They did keep re-filling my wine glass though. And that worked almost as well.
Given all the stress and strife I went through to get this book written, I was kind of surprised, when I sat down to write a post about it for the Samhain blog the other day, to find myself writing, "I loved writing this book." But, the truth is...I really did. I hated splitting it into two books, even though I got TWO freaking awesome covers out of the deal. I hated trying to balance two weeks of present time action with forty years of backstory. But, seeing the twins as babies? Priceless. Seeing Conrad and Damian as daddies? Also priceless. Seeing Marc and Julie begin to come into their own, stretch their wings and start to fly? Possibly the best thing ever. Until the next book comes along...
I also get some yummy new characters to torment. Really, what's better than that?
New Year’s Eve, 1969
A brooding silence settled over the room, broken only by the small, sucking noises of the children. Damian waited, biding his time, gauging his companion’s mood, finally asking, “So have you given any more thought to what you might want to name the children?”
Conrad sighed. “How is it you are not yet tired of the subject? How many times must I repeat myself? What’s the point of giving them names when it’s by no means certain they’ll live long enough to even use them?”
“Conrad,” Damian chided softly. “There’s nothing in life that’s truly certain, is there? Does that mean we should never hope for the best? How is one to live like that? What chance have we to succeed at anything if we can’t even—”
“Stop it,” Conrad growled angrily, cutting him off. “You sound like a child yourself when you talk like that. Do not speak to me of hope. It’s one of life’s cruelest jests, the most dangerous, destructive emotion that could ever exist. To live without hope is precisely what we should be attempting to do—especially at a time like this.”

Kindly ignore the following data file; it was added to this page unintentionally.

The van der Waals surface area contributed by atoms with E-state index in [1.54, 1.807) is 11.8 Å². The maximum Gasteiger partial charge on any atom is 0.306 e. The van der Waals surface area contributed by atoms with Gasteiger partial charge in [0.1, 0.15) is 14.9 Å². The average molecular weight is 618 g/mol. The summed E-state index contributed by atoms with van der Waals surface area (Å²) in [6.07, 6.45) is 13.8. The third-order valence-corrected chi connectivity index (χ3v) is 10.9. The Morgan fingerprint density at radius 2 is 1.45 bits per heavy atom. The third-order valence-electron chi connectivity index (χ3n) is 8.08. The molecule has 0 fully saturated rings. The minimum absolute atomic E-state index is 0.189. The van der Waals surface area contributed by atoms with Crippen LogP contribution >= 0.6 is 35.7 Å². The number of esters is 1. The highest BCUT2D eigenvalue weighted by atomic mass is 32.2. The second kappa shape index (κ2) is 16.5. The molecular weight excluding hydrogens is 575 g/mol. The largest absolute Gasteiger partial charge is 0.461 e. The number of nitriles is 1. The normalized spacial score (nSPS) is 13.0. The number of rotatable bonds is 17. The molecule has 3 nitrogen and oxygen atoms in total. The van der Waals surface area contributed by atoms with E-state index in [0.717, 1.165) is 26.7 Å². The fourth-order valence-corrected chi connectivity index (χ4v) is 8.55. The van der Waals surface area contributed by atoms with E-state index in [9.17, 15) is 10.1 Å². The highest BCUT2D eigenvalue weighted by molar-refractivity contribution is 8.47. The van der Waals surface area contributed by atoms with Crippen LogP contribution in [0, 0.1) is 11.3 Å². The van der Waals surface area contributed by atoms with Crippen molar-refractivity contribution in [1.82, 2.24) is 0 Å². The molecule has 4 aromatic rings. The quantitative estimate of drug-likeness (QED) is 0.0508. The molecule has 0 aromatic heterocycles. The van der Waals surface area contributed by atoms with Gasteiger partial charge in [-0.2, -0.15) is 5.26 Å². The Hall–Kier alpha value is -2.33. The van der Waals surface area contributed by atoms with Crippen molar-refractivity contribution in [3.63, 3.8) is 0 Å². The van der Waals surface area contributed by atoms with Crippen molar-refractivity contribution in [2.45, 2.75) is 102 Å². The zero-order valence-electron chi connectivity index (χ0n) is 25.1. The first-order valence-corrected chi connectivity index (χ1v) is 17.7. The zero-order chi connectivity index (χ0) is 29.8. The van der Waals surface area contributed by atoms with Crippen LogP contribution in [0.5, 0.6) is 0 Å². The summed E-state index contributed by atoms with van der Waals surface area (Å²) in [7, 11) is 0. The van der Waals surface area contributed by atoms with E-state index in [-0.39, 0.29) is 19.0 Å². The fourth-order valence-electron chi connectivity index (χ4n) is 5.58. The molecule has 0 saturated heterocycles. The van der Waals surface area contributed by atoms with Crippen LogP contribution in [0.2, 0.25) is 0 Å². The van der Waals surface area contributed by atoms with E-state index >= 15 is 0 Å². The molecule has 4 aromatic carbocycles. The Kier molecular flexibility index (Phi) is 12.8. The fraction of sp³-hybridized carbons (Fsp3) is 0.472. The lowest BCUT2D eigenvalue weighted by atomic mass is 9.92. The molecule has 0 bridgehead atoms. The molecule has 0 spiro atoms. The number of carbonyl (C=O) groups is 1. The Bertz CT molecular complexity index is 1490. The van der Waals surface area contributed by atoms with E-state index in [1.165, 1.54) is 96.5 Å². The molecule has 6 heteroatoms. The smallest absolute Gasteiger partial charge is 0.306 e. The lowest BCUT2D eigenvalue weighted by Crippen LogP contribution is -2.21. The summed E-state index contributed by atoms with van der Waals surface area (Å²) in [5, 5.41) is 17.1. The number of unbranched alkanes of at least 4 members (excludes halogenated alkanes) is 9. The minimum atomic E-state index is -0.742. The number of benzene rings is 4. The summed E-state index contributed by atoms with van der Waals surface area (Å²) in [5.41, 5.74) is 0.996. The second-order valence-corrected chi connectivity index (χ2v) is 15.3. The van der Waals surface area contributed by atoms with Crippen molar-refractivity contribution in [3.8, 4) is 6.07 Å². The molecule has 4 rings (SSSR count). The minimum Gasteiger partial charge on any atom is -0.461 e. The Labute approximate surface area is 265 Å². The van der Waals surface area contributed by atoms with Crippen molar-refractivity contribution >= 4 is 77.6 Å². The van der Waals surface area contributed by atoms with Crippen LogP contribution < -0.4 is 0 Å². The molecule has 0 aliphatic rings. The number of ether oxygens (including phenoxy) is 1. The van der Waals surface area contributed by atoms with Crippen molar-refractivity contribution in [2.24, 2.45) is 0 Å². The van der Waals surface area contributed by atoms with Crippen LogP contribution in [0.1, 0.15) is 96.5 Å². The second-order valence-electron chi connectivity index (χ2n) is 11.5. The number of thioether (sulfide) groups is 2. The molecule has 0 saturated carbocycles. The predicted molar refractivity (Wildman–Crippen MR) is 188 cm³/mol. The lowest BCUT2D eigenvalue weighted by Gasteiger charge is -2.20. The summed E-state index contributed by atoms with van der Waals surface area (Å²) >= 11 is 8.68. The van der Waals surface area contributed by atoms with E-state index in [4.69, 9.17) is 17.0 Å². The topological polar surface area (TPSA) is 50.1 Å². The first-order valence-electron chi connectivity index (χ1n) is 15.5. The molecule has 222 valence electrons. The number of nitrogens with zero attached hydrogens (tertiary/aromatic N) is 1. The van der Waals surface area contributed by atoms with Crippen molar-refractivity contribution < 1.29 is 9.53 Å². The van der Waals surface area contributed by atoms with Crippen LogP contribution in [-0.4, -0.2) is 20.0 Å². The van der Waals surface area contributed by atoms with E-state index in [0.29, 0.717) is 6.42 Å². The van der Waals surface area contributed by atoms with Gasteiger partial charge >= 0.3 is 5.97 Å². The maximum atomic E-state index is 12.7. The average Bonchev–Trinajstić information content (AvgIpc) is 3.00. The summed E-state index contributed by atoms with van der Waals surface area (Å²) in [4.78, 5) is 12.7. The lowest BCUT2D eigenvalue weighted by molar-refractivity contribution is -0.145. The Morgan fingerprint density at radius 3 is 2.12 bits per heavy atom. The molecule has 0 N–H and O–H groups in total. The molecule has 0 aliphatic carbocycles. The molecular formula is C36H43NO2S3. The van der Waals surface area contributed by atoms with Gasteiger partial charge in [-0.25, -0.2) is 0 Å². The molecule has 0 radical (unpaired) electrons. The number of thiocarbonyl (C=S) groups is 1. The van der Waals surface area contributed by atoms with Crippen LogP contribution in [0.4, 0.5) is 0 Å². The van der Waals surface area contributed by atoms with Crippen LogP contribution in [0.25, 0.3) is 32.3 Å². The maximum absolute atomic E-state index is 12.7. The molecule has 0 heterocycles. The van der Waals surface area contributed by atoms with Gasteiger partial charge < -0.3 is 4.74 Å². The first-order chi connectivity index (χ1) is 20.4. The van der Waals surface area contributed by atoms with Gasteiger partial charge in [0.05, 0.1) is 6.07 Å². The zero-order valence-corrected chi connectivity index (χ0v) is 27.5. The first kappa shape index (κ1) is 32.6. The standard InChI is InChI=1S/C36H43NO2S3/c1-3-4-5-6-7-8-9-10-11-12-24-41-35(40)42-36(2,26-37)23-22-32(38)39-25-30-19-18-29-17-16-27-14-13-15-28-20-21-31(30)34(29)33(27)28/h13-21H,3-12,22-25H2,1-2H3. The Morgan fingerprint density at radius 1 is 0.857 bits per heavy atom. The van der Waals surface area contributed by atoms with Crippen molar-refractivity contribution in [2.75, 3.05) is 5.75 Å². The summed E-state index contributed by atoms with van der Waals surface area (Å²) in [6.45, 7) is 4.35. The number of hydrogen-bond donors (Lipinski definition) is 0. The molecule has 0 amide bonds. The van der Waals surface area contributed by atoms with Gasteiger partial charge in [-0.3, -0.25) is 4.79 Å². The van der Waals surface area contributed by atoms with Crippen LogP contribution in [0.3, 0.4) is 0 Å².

Damian stared at him. “Live without hope?” How did one even survive without hope, without some faint belief that tomorrow might yet prove better than today? He’d rather kill himself. If he had to resign himself to the idea that even eternity would not be long enough to make Conrad love him again, if he had to give up his belief that, together, the two of them could accomplish anything, even this, what would be the point of even waking up on the morrow? “You can’t mean that.”
“Why should I not mean it, when doing anything else is to court disaster? How many men have clung to false hopes and so wasted their lives, holding out for a dream that was no more than a chimera—and dying miserably because they’d refused to resign themselves to the reality of their condition?”
Damian shook his head. “I have no answer for that. But I do know I’d rather count myself in their number than attempt what you’re suggesting.”
Conrad sighed. “Has it really not occurred to you, my friend, how foolish we both are for even attempting this venture? Or how infinitesimally small are our chances of succeeding with it? Not just because of the endless need for secrecy and the constant possibility we’ll be called upon to fend off attacks, perhaps even kill those we’d once thought of as friends. Merely keeping the children alive will take a miracle.”
Damian chuckled. “More like a series of miracles. I consider it quite an accomplishment we haven’t killed them already—with all the best of intentions.”
Conrad eyed him bleakly. “Do not celebrate that victory just yet. The decision to put them out of their misery might still have to be made.”
“What?” Damian felt the blood drain from his face. His pulse began to pound. He clutched the girl in his arms a little more tightly. “No. Conrad, you-you can’t. Don’t even say such things.”
“I will not allow them to suffer unduly. I tell you this now, Damian, and make no mistake for I will not change my mind. If it becomes apparent to me that our mishandling of them has gone too far, that we ourselves are endangering them or that our ignorance has caused them irreparable harm, I will have no choice but to end this…experiment.”
“Stop it.” Damian swallowed hard. He did not like where this conversation was headed. Time to return it to his original point. “I believe you may have misunderstood me, querido. I was not giving the credit for their continued survival to either of us, but to the children themselves. I believe it is their own will to live that is keeping them alive—even with all of our ‘ignorant mishandling’ of them, to use your own words. And for that valiant struggle, if for no other reason, they deserve the dignity of a name. It is far too easy otherwise to discount what they have accomplished.” It was far too easy to talk of ending them. “You owe it to them to call them something.”